In 2009 the European Court of Justice (ECJ) rendered - for the first time - three important judgments on the relationship between pre-accession Bilateral Investment Treaties (BITs) of EU Member States with third states and Community law. As will be discussed below in more detail, the thrust of these judgments is that even in case of ‘hypothetical incompatibilities’ between the BITs and Community law, the BITs must be either brought into line with Community law or, if that proves impossible, be denounced.
This approach not only illustrates that, according to the ECJ, Community law in any case supersedes even prior international obligations of the EU Member States, but - even more importantly - underlines the desire of the ECJ to ensure that no international court or arbitral tribunal gets into the position of interpreting or applying Community law, thereby undermining the exclusive jurisdiction of the ECJ. Moreover, with the entering into force of the Lisbon Treaty on December 1, 2009, foreign direct investment (FDI) has been added to the exclusive external trade competence of the EU (Article 207 TFEU, former Article 133 EC). Despite the fact that FDI is nowhere defined in the EU Treaties, the European Commission assumes that all the issues typically regulated in BITs (i.e. most favoured nation treatment (MFN), national treatment (NT), fair and equitable treatment (FET), dispute settlement procedures, compensation for expropriation) fall under this new exclusive competence of the EU. However, as will be discussed in more detail below, this view is certainly not shared by most, if not all EU Member States.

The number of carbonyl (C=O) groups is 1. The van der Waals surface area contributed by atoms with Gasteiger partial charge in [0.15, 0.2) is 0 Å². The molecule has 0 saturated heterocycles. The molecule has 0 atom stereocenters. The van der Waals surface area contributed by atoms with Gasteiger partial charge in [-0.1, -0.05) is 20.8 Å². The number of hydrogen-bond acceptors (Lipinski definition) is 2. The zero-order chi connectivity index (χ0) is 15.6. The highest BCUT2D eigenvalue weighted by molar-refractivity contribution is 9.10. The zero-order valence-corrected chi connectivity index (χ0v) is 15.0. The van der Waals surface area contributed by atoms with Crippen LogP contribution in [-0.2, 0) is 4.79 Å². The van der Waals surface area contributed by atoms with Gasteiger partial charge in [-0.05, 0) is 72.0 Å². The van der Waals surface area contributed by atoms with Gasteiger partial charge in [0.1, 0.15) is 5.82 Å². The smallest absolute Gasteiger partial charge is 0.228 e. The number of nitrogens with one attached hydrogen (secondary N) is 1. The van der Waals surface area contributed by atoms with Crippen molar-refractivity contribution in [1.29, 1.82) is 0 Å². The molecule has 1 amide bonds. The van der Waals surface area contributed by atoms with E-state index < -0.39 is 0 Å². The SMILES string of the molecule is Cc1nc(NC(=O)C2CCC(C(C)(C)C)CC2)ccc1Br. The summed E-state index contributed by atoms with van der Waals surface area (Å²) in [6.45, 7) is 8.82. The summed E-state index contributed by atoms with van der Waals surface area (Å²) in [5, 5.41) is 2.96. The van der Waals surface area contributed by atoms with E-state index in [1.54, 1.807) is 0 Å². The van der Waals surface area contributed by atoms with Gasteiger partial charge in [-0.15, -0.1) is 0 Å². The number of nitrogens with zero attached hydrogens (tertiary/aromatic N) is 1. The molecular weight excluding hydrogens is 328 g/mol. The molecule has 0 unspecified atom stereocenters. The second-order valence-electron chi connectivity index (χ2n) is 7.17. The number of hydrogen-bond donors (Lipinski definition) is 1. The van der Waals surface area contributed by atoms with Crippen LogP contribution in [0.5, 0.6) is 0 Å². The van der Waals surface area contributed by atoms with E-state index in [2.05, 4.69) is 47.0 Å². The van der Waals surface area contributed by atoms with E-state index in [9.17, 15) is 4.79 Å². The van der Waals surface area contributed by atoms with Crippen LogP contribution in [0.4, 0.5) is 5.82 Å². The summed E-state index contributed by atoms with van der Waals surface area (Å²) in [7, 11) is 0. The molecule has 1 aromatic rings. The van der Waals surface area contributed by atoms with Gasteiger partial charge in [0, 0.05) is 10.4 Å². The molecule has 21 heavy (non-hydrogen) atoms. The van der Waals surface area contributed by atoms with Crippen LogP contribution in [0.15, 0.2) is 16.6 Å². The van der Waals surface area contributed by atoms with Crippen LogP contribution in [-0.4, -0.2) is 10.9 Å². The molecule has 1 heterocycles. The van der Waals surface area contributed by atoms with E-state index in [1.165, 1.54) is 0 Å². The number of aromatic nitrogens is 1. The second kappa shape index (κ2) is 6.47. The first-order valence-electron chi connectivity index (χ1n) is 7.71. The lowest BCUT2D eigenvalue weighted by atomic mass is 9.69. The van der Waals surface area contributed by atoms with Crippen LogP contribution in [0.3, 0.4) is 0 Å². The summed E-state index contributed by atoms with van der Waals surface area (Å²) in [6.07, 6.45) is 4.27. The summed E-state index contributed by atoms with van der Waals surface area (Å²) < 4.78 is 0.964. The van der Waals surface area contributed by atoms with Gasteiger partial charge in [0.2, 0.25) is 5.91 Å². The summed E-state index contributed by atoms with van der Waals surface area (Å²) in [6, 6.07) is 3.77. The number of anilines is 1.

In the light of these recent developments in EU law, the European Commission has published a Communication and a proposal for a Regulation that are intended to address most of the unsettled issues. Irrespective of the final outcome, one thing is certain: the already complicated matrix of investment law and public international law will become even more complicated by the addition of Community law as new important factor. The aim of this contribution is to analyze the new Common European Investment Policy (CEIP) that is currently in the making from the perspective of the Netherlands, which belongs to the leading EU Member States regarding inward and outward investments.
The main argument that will be put forward is that the high standards of protection provided for by the existing Member States' BITs will - most probably - be lost in this transitional operation of transferring the FDI competence to the EU.
Friday, October 7, 2011
Lavranos: Member States' Bits: Lost in Transition?
Nikos Lavranos (European Univ. Institute) has posted Member States' Bits: Lost in Transition? Here's the abstract: